Poof! The GEnie is out of the bottle in time for KansasFest 2016 as Mac GUI Vault now holds the Apple II GEnie and Delphi software and RoundTable archives. Both of these online services were central to the Apple II world and were used by thousands of Apple II subscribers in the 1980s and 90s.
The GEnie discussion RoundTables, A2 and A2Pro, are now online. Reading these archives gives one a more complete view of the Apple II world of the 1990s and early 2000s, and forms an interesting parallel to the discussions in the Usenet newsgroups.
Furthermore, the software libraries of GEnie and Delphi are also online at Mac GUI Vault and come complete with their original text descriptions and comments.
Discounted early-bird registration for KansasFest 2016, the 28th annual Apple II convention, ends May 31. On June 1, prices rise $55, so reserve your spot now. Official KansasFest shirts are extra and optional and must be ordered by June 22; registration for staying on-site closes July 1.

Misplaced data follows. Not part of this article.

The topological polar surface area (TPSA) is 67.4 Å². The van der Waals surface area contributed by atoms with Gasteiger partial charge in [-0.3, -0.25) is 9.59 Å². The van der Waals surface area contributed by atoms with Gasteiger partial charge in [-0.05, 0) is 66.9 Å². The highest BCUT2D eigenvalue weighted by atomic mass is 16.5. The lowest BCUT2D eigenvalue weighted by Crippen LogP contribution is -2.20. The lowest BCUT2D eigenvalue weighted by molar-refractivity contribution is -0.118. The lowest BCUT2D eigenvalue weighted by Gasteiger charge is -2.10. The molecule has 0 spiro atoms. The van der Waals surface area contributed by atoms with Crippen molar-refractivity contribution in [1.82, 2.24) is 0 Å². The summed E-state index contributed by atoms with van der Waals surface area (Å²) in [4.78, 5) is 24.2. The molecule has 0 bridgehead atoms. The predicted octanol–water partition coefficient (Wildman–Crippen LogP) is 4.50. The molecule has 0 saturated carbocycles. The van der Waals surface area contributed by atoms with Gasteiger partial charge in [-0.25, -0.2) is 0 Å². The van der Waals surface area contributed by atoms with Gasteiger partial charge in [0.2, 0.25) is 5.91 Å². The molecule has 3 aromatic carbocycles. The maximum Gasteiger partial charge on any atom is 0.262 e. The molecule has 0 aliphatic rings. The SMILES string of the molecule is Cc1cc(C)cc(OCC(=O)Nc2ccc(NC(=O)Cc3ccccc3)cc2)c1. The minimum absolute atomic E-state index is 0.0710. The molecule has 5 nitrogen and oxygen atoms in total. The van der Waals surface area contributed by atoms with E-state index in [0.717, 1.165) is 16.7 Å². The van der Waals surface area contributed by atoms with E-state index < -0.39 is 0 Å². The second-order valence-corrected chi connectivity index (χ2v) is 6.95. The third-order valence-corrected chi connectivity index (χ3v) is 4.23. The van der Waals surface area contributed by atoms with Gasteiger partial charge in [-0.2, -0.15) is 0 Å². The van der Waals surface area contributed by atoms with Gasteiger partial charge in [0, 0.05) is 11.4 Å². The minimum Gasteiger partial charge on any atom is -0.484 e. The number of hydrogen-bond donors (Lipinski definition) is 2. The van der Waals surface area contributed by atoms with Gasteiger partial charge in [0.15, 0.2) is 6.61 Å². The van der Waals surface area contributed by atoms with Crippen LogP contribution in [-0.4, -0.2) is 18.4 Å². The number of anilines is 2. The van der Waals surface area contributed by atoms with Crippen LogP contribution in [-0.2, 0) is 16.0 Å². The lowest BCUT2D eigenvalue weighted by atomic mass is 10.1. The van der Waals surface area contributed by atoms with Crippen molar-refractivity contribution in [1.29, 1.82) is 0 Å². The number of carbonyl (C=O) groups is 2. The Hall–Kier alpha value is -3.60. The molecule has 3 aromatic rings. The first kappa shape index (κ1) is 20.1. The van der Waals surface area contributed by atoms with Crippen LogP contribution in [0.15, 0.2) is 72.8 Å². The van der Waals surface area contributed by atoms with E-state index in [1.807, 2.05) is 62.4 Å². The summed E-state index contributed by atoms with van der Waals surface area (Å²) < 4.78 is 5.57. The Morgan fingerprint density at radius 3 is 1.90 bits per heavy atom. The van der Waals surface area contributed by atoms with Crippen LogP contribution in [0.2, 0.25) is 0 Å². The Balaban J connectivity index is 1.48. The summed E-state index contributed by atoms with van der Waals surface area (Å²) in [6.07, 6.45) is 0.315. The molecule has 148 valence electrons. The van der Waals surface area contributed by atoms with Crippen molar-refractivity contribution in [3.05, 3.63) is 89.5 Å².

Users, programmers, hobbyists, and retrocomputing enthusiasts are invited to Rockhurst University in Kansas City, Missouri, from Tuesday, July 19, through Sunday, July 24, for six days and five nights of sessions, demos, announcements, contests, and camaraderie. Mike Harvey, a business executive, salesperson, technologist, project manager, entrepreneur, programmer, and best known in the Apple community as the founder and publisher of Nibble Magazine, will join us with a keynote presentation. Harvey will be available immediately afterward for a Q&A and autograph session.